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Hedley Market Commentary - June 2019

Why Global Trade Matters - Market Commentary June 2019

By Neil Worsley, Investment Strategist, on 05.06.19


With President Trump seemingly bent on waging trade wars around the globe, it is worth looking at why global trade matters and why it has become such a big issue, seemingly driving share prices on a weekly basis.


Trump attempts to rebalance global trade

The escalating trade dispute between The US and China has already led to ever increasing tariffs on hundreds of billions of goods as President Trump attempts to rebalance global trade away from the developing world. However, China is far from the only nation challenging the status quo.


Emerging economies up 10 fold

At the turn of the century, just over 60% of all bilateral trade was between ‘rich’ countries, namely, US, Canada and Europe, but now that share has fallen to 47% as developing countries expand, with globalization and cheap labour, and become more prominent trading partners. The value of trade between emerging economies is up 10 fold over the same 20 years as they become less reliant on the developed world. While the share of global trade has grown rapidly in Latin America and Africa, the real dynamic emerging market counterweight has come from the East, namely, China, India and Southeast Asia. Some 53% of bilateral trade now involves an emerging market, up from 37% in 1997 and though trading between developing countries themselves remains relatively low at 14% of the total, it is thought that this will be in the majority by the end of this century.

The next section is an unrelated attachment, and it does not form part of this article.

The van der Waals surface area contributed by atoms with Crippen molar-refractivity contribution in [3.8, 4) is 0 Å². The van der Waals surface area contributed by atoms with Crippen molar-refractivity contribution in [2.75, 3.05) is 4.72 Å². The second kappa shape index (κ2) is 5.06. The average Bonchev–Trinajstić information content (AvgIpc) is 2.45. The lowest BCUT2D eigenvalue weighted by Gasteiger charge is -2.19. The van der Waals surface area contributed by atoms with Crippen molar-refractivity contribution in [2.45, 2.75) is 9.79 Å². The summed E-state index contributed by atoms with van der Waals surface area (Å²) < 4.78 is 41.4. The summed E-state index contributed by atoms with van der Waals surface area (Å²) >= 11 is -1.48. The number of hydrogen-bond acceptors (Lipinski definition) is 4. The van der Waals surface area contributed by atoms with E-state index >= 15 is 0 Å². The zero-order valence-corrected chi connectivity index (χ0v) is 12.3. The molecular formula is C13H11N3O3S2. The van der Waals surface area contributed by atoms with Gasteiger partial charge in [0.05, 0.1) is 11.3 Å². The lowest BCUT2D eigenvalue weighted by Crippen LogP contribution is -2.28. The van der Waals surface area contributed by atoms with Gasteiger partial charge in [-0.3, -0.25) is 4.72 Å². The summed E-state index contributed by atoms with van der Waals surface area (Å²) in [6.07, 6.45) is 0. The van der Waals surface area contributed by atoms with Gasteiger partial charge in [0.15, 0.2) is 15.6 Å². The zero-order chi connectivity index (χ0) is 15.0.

Insatiable appetite for energy

If we look at some examples of the rise of developing markets, 78% of agricultural exports from Brazil and Argentina now goes to other emerging markets – this figure was 50% just 20 years ago. China now buys nearly 30% of all agricultural exports from Latin America, up from 6%, while in the Netherlands, its share of those exports fell from 17% to just 4%. India’s breakneck economic growth has created an insatiable appetite for energy. Over the last 20 years its share of OPEC crude exports has grown more than 15 fold, putting it behind only the US as the bloc’s largest customer.


Better investment opportunities

The conclusion to all of this is that over the course of the next few decades, emerging markets will continue to eat into the share of global trade and as they become wealthier through this process, it will spur on this shift and trading within the developing world will grow at the expense of developed economies. The latest attempts by the US to rebalance this swing may unsettle this development, but over the longer term, any slowing is only likely to be a temporary blip. It remains the case that the better investment opportunities will likely, therefore, continue to be in the developing world, albeit with the ‘speed bumps’ which we are now witnessing.

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